Shouldn't we talk more about childhood obesity?

Sarah Redsell

As our Professor of Public Health, Dr Sarah Redsell has an academic and clinical background in nursing and public health, together with research skills in health psychology.

Sarah’s research has primarily focused on communicating aspects of health and wellbeing with parents of infants and children, including developing and testing interventions for health professionals and service users. Her work has also explored barriers to immunisation and identifying and preventing obesity during infancy.

Childhood obesity is a significant public health issue. In 2012, 22% of children aged 4-5 years and 33% of 10-11 year olds in the UK were overweight. Yet the risk factors for childhood obesity can be identified during infancy (under one year) or even earlier. If we can recognise the infants most at risk of childhood obesity, we can target resources at them and their parents.

It’s important to raise parents’ awareness about obesity risk factors, such as infant feeding practices – it’s not just what you eat but also about eating patterns. Along with researchers at the Universities of Lincoln and Nottingham, I undertook a study in 2009 that revealed some parents would want to know if their baby had a greater risk of obesity. However, healthcare practitioners (GPs, practice nurses and health visitors) said they were reticent about giving information about obesity as they did not want to stigmatise parents. These healthcare practitioners knew they needed to be sensitive and non-judgemental in their discussions with parents about obesity, but some felt they lacked the skills to do this effectively. They were concerned about getting it right and did not want to unnecessarily worry or upset parents.

Overcoming healthcare practitioners’ concerns that raising the topic of infant obesity might jeopardise their relationship with parents is crucial to prevention. The research team I was part of realised that guidance was needed to improve healthcare practitioners’ confidence in recognising infants at risk of developing childhood obesity and to help them work with parents on strategies for change. Consequently, we undertook two further research projects. In 2011, the team developed a questionnaire to identify childhood obesity risk during infancy. This questionnaire is now called the Infant Risk of Obesity Checklist (IROC). A year later, we undertook a review of all the papers published worldwide that described and tested interventions that could be used to prevent obesity in children under two years of age. This work led to the creation of a guideline for health visitors to help them with obesity prevention during infancy. This guideline is available to health professionals via the Institute of Health Visiting website

The next project started in September and the team consists of researchers from Anglia Ruskin, Cambridge, Lincoln and Nottingham universities, and healthcare practitioners. It is funded by a Medical Research Council grant. The first stage will be to create a computer-based programme for health visitors that will include the Infant Risk of Obesity Checklist. The programme will be called the ProActive Assessment of Obesity Risk during Infancy (ProAsk). The second stage involves health visitors using the programme with parents to raise awareness about future obesity risk. The team hopes ProAsk will guide discussions between health visitors and parents about possible strategies for prevention. At the end of the second stage of the project, parents and health visitors will be asked their views about the ProAsk programme and how it worked in practice.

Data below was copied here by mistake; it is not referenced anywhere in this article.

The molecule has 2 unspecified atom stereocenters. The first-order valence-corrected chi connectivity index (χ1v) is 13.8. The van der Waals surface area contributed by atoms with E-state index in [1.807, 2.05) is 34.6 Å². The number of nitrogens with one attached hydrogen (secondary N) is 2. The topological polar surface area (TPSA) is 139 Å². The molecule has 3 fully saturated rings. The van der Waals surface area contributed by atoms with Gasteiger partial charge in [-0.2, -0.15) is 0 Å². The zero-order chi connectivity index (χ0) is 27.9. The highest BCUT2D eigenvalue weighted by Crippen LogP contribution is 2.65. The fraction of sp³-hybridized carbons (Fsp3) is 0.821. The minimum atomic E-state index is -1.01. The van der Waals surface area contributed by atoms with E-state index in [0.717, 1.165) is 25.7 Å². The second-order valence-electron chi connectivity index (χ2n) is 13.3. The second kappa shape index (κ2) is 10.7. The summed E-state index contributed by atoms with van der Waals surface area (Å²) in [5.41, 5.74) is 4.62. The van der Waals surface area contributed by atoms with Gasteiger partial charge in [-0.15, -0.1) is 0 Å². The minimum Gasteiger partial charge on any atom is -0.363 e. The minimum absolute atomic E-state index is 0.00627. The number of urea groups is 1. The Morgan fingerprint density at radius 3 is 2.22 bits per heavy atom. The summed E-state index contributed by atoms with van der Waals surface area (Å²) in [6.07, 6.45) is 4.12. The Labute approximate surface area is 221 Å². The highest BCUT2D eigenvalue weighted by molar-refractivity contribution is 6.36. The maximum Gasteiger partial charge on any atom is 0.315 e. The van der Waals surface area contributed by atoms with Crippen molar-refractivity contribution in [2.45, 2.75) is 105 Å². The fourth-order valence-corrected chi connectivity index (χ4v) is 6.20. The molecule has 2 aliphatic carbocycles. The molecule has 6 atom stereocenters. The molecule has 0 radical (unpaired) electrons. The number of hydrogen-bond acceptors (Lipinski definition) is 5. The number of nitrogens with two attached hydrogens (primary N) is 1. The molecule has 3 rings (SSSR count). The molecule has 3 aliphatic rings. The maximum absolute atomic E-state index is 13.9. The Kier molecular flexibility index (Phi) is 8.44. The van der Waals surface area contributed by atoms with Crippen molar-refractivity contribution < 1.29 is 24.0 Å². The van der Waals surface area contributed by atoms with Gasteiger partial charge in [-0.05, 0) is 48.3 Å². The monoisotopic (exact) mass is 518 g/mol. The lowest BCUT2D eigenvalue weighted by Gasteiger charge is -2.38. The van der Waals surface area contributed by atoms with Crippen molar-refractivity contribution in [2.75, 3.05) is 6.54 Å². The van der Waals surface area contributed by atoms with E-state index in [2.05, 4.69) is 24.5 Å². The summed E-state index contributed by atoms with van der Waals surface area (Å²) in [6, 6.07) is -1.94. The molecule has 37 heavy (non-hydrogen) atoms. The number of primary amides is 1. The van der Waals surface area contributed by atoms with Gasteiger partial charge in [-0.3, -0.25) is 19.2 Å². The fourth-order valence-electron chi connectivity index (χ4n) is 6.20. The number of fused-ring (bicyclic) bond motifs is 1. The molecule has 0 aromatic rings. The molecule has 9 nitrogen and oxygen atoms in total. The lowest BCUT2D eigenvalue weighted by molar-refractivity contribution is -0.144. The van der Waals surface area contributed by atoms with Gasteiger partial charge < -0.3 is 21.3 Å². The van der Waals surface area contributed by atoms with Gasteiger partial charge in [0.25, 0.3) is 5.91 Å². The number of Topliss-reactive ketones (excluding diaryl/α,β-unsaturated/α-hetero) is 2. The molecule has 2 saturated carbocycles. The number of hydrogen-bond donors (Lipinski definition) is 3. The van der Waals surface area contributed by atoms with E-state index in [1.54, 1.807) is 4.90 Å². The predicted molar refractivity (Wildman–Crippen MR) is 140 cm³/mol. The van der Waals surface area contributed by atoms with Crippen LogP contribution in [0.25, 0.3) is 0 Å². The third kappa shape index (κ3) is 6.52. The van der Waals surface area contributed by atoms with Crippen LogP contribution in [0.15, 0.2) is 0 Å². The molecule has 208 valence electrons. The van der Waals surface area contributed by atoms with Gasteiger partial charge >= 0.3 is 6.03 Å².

Research matters

What inspired you?

I worked as a health visitor in Nottingham in the early 1990s before entering academia. About six years ago I stumbled across a paper that proposed that obesity risk could be identified very early in a baby’s life. As a researcher, I wanted to explore what models we could use that could communicate this risk, while not alienating parents. It’s about balancing this need for information with the possible stigma of labelling an infant as ‘obese’.

Any surprises?

Our earlier work discovered that health visitors felt they weren’t allowed to tell parents how to feed appropriately with formula milk. They said they weren’t really supposed to talk about anything other than ‘breast is best’. We feel that parents who formula feed need help too.

Why does this research matter?

We want to understand if knowing your baby is at greater risk of being an overweight child is important to parents. If so, it is vital that parents are empowered to make informed decisions about the way they feed and soothe their babies, supported by a healthcare practitioner who can communicate the evidence in a sensitive way.

Research funding

Medical Research Council

Amount of funding awarded: £151,576

Duration of the funding: 1 September 2014 -28 February 2016

Reading matter

Development of an algorithm to estimate overweight risk in childhood from predictors during infancy.

Pediatrics, Published on-line 15th July 2013, e414-e421 (doi: 10.1542/peds.2012_3858)

Weng SF, Redsell, SA, Nathan, D Swift, JA, Yang, M, Glazebrook, C.